Listen to any Stax, Motown, James Brown or Wilson Pickett record and you’ll instantly recognize how critical a role the guitarist plays in the overall mix. Guitarists like Bobby Womack, Cornell Dupree, Little Milton, Wolfman Washington and Johnny Guitar Watson created a fresh and exciting style of rhythm and lead guitar that remains a staple to this day in so many genres from pop to rock to funk.

In these 5 free soul guitar lessons from Jimmy Reiter’s Soul Guitar Guidebook Vol. 2, you’ll learn more soul guitar licks and rhythmic moves that will spice up your playing across a wide variety of contemporary styles.

Octave Double Stops

Now as you probably all know, soul guitar fills are full of double stop licks. The most common intervals for those licks are thirds, sixths and sometimes fourths. I’ve talked about these extensively in my first course, Soul Guitar Guidebook, and we’re going to come across a lot of thirds and sixths and so on in this course as well. But in this lesson, I want to talk about octave double stops, which simply means playing the same note twice, just an octave apart.

Guess I’ll Come Back – Performance

Download the tab, notation and jam track for this soul guitar lesson.

Guess I’ll Come Back – Breakdown 1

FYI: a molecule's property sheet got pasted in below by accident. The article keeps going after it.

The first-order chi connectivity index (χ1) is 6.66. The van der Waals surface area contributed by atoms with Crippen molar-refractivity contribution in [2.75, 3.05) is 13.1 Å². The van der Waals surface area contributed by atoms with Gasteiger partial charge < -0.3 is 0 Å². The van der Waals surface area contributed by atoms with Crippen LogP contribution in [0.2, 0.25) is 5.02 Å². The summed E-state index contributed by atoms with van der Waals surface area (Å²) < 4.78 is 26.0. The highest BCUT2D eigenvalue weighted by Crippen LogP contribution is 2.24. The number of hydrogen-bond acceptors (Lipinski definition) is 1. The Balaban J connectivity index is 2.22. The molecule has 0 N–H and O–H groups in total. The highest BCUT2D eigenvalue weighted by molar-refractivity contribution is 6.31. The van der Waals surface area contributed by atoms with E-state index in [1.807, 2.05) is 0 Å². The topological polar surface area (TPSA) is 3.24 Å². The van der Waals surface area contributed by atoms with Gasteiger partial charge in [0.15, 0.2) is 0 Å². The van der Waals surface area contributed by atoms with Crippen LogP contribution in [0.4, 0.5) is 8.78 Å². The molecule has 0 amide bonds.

This example is a nice groove with a 4-bar chord progression in the key of G minor. There’s a song called “If You Want Me to Stay” by Sly & the Family Stone that has very similar chords, and also the verses in “Sunny” by Bobby Hebb are pretty close. Not identical, but the same idea I would say.

I’ll show you the rhythm guitar first and then give you an idea for a solo, in which I’m going to use both chords and single note licks. They use some of the more interesting notes in those chords, like flat nines and sharp nines.

Guess I’ll Come Back – Breakdown 2

Here, Take This – Performance

Download the tab, notation and jam track for this soul guitar lesson.

Here, Take This – Breakdown

This is a funky groove in the key of D. It’s actually two 8-bar segments. The first one — what I would call the verse part — is a 2-bar pattern with different D chord shapes that is repeated 4 times. This is followed by what I would call the bridge part.

This takes us through an F–G–D chord progression. This is a III–IV–I progression, with some nice double stops, funky chord riffs using ninth chords and a short single note run before going back to the verse part.

Dig these free soul guitar lessons? Check out the full course, Soul Guitar Guidebook Vol. 2, for more including tab, notation, and jam tracks!